Saving Face 2.0: 8 Simple Rules for Surviving China’s New Rating System

While China’s new surveillance policy purports to be a “credit system,” it in fact considers nearly every aspect of public and private behaviour in determining each citizen’s social score. These data points are not random, and have historical and cultural significance to the Chinese people, including the concept of “saving face,” or maintaining a good reputation. The Chinese government seems to have concluded that Chinese historical and cultural norms no longer exert the necessary societal pressures to produce a face-saving ‘harmonious society’, and so has unleashed specific regulations to reiterate acceptable behaviour for individuals.

The below list considers some of the more and less obvious rules for calculating the input values to the algorithm scheduled for full implementation in 2020, and a follow-up article will examine the consequences for Chinese citizens, and perhaps for residents of other countries who admire this model. (More background on Chinese privacy laws and why you should care – at the end of this post.)

8 Simple Rules for Surviving China’s New Rating System

1. Check twice. Using your child’s half-price ticket to enter the subway can get you demerit points. “infractors could be docked points in the city’s “personal credit information system.” A decline in Ms. Chen’s credit score, according to official pronouncements, could affect her daily life, including securing loans, jobs and her son’s school admission.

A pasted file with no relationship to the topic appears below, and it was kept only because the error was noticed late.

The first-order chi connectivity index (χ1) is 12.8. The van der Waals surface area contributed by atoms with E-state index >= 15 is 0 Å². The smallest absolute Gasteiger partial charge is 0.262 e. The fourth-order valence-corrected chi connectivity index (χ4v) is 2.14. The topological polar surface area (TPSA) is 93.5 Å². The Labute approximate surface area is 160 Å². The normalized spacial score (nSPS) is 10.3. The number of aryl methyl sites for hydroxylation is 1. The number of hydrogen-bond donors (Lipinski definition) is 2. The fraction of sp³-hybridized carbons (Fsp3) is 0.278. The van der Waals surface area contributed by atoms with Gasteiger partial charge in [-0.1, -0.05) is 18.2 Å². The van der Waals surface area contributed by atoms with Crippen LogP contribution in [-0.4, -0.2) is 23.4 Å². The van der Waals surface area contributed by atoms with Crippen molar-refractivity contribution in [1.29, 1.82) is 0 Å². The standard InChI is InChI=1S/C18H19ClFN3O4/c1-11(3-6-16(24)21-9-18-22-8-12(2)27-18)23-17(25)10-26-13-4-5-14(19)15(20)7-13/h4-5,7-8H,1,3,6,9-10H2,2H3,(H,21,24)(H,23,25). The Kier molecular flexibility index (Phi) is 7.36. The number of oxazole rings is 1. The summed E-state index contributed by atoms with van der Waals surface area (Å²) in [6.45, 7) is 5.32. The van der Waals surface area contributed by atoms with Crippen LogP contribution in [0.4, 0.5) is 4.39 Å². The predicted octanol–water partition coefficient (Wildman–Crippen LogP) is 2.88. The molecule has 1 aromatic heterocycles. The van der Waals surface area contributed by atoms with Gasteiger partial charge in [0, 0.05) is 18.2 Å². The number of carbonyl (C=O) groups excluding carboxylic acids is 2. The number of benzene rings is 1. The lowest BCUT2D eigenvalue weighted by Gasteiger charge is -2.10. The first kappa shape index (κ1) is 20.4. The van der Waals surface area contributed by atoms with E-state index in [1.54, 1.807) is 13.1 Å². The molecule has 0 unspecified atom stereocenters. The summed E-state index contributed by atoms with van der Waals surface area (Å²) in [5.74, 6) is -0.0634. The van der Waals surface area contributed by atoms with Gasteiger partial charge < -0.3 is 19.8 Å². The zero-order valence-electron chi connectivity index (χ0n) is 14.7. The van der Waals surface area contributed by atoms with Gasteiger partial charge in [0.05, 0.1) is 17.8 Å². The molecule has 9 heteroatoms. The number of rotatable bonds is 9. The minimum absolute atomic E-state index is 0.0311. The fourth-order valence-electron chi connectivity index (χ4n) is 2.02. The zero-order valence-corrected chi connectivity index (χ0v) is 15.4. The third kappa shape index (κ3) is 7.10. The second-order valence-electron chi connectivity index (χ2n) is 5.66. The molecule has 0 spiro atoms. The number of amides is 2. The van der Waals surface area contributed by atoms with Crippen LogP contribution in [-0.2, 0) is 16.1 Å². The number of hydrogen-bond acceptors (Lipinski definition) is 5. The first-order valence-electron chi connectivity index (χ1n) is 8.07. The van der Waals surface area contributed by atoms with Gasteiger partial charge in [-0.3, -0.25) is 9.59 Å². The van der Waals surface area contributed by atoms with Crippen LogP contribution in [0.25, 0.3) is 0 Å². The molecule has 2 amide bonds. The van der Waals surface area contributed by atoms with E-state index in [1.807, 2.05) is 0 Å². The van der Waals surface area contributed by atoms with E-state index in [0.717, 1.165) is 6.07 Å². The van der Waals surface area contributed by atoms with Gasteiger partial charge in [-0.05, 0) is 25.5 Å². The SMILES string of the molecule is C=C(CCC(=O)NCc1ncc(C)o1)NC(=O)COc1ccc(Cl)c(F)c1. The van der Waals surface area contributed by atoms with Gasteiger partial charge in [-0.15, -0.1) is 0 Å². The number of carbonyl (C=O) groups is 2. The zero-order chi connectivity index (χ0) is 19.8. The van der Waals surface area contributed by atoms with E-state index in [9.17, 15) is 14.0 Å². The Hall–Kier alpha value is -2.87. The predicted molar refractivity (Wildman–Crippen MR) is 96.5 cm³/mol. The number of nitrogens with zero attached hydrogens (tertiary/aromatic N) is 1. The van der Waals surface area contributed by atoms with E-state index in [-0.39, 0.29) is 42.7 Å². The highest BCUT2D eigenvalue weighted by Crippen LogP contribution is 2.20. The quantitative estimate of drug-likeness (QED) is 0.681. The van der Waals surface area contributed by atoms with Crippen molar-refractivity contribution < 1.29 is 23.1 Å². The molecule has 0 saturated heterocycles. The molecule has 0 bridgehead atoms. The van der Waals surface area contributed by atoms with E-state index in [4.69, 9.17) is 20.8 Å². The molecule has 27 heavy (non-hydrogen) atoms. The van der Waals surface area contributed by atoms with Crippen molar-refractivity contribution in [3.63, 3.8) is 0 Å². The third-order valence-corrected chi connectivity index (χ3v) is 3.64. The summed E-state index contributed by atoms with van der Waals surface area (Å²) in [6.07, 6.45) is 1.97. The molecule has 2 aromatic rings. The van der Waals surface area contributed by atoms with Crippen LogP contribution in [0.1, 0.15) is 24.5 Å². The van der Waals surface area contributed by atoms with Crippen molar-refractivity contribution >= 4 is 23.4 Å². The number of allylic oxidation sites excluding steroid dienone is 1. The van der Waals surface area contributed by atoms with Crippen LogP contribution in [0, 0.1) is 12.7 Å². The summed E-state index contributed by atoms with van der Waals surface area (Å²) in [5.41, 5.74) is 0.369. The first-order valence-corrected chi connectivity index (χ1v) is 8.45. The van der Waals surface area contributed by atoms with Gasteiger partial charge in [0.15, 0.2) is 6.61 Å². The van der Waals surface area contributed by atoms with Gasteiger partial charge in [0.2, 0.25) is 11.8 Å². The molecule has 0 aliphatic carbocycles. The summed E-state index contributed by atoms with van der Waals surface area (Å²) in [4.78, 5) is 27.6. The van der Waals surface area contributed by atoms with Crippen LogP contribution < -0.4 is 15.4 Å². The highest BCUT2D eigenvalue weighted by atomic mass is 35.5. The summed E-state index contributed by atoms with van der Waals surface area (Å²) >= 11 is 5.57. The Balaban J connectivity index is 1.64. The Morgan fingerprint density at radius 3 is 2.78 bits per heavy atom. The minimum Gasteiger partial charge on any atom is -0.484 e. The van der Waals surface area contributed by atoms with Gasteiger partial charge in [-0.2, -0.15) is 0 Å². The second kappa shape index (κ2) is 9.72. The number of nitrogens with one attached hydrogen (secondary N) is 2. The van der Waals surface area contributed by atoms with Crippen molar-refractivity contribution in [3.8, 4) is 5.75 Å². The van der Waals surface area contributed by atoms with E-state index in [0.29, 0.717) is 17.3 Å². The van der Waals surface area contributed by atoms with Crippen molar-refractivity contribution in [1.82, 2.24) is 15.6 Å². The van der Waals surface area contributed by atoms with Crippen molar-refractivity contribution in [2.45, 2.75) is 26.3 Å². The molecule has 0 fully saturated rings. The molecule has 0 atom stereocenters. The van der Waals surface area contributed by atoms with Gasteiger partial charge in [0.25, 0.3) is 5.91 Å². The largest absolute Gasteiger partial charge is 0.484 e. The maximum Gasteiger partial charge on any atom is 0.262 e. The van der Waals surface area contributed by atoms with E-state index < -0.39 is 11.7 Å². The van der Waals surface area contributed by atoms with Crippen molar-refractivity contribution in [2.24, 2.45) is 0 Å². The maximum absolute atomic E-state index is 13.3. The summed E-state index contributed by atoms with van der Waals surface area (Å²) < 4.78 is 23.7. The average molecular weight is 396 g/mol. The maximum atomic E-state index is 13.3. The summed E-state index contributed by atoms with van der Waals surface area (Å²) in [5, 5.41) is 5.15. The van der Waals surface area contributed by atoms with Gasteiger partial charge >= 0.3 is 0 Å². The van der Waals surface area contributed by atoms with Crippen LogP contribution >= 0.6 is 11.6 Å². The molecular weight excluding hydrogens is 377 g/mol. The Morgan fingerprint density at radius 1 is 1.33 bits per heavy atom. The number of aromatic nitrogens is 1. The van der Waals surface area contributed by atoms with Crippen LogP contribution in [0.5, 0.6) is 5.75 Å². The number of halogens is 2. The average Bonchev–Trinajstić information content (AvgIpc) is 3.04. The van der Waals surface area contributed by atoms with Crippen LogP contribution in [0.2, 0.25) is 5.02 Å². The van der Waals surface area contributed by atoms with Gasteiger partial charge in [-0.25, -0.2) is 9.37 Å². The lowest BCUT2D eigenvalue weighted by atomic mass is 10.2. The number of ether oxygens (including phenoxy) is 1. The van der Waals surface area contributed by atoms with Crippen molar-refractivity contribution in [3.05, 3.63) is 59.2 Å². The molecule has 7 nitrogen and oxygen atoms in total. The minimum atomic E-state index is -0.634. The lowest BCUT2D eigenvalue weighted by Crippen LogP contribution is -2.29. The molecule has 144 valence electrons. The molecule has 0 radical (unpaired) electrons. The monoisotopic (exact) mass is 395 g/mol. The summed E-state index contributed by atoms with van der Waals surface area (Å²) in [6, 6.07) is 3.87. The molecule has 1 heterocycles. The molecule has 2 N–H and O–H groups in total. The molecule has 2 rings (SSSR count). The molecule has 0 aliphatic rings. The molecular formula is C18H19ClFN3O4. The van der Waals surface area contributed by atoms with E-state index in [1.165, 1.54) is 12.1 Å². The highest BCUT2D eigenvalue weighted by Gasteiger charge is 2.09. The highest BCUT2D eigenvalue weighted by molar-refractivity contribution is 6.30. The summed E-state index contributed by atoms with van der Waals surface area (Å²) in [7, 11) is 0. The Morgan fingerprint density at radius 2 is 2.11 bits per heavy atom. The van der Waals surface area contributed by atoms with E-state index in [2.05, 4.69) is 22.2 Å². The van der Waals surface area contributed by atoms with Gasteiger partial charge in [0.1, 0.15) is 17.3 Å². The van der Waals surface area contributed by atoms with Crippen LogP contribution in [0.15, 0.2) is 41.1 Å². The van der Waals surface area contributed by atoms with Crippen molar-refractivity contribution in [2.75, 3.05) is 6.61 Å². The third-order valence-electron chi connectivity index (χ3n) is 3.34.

2. Call Mom. “Filial piety will count as a plus.

3. Pay your bills. Follow traffic laws and volunteer. This stuff is old school.

4. Use birth control: Having two children is now permitted, instead of just one. Three, not so much. Family planning regulations are still in force, although more lax than in previous years.

5. Mind your sharing: “Xuecun’s criticism of the government won him millions of followers on weibo, China’s equivalent of Twitter, until the censors swung into action. He fears the new social credit plan could bring more problems for those who dare to speak out. “My social-media account has been cancelled many times…”.

6. Shop wisely, online businesses are all in. “We will not tolerate any form of unethical or unlawful conduct.”

7. Be not a producer or consumer of fake news: Chinese censors have axed false reports about a celebrity’s death or ways to cure cancer. On the other hand, they’ve also targeted the truth, banning discussion of subjects the government would rather citizens didn’t talk about…”.

8. Understand algorithms. It’s all science fiction until it happens to you. Episode 1, Season 3 of Black Mirror posited a world in which your “score” given by others controls your access to basic necessities as well as luxuries.

Interested in learning more about Chinese privacy law? Here’s a quick primer:

What is Chinese privacy law?